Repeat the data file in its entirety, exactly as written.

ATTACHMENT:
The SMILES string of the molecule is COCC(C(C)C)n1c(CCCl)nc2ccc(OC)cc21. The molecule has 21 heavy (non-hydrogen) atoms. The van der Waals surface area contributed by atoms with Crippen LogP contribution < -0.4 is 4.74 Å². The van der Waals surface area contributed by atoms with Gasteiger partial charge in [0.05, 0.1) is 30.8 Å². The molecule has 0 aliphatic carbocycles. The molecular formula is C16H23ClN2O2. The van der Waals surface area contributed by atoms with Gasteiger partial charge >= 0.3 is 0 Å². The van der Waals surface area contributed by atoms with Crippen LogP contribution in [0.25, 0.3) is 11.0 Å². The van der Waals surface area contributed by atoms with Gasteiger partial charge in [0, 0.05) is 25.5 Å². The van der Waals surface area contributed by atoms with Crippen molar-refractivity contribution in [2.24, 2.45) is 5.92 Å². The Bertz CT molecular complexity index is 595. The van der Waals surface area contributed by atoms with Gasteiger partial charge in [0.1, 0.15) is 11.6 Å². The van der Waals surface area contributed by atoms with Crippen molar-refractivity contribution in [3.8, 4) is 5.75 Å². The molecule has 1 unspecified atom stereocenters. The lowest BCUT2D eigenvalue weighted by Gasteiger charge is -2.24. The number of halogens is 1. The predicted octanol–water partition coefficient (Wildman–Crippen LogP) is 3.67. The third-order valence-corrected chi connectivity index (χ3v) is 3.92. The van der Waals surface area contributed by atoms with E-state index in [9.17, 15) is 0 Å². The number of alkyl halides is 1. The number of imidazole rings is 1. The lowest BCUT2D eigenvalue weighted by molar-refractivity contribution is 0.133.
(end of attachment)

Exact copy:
The SMILES string of the molecule is COCC(C(C)C)n1c(CCCl)nc2ccc(OC)cc21. The molecule has 21 heavy (non-hydrogen) atoms. The van der Waals surface area contributed by atoms with Crippen LogP contribution < -0.4 is 4.74 Å². The van der Waals surface area contributed by atoms with Gasteiger partial charge in [0.05, 0.1) is 30.8 Å². The molecule has 0 aliphatic carbocycles. The molecular formula is C16H23ClN2O2. The van der Waals surface area contributed by atoms with Gasteiger partial charge >= 0.3 is 0 Å². The van der Waals surface area contributed by atoms with Crippen LogP contribution in [0.25, 0.3) is 11.0 Å². The van der Waals surface area contributed by atoms with Gasteiger partial charge in [0, 0.05) is 25.5 Å². The van der Waals surface area contributed by atoms with Crippen molar-refractivity contribution in [2.24, 2.45) is 5.92 Å². The Bertz CT molecular complexity index is 595. The van der Waals surface area contributed by atoms with Gasteiger partial charge in [0.1, 0.15) is 11.6 Å². The van der Waals surface area contributed by atoms with Crippen molar-refractivity contribution in [3.8, 4) is 5.75 Å². The molecule has 1 unspecified atom stereocenters. The lowest BCUT2D eigenvalue weighted by Gasteiger charge is -2.24. The number of halogens is 1. The predicted octanol–water partition coefficient (Wildman–Crippen LogP) is 3.67. The third-order valence-corrected chi connectivity index (χ3v) is 3.92. The van der Waals surface area contributed by atoms with E-state index in [9.17, 15) is 0 Å². The number of alkyl halides is 1. The number of imidazole rings is 1. The lowest BCUT2D eigenvalue weighted by molar-refractivity contribution is 0.133.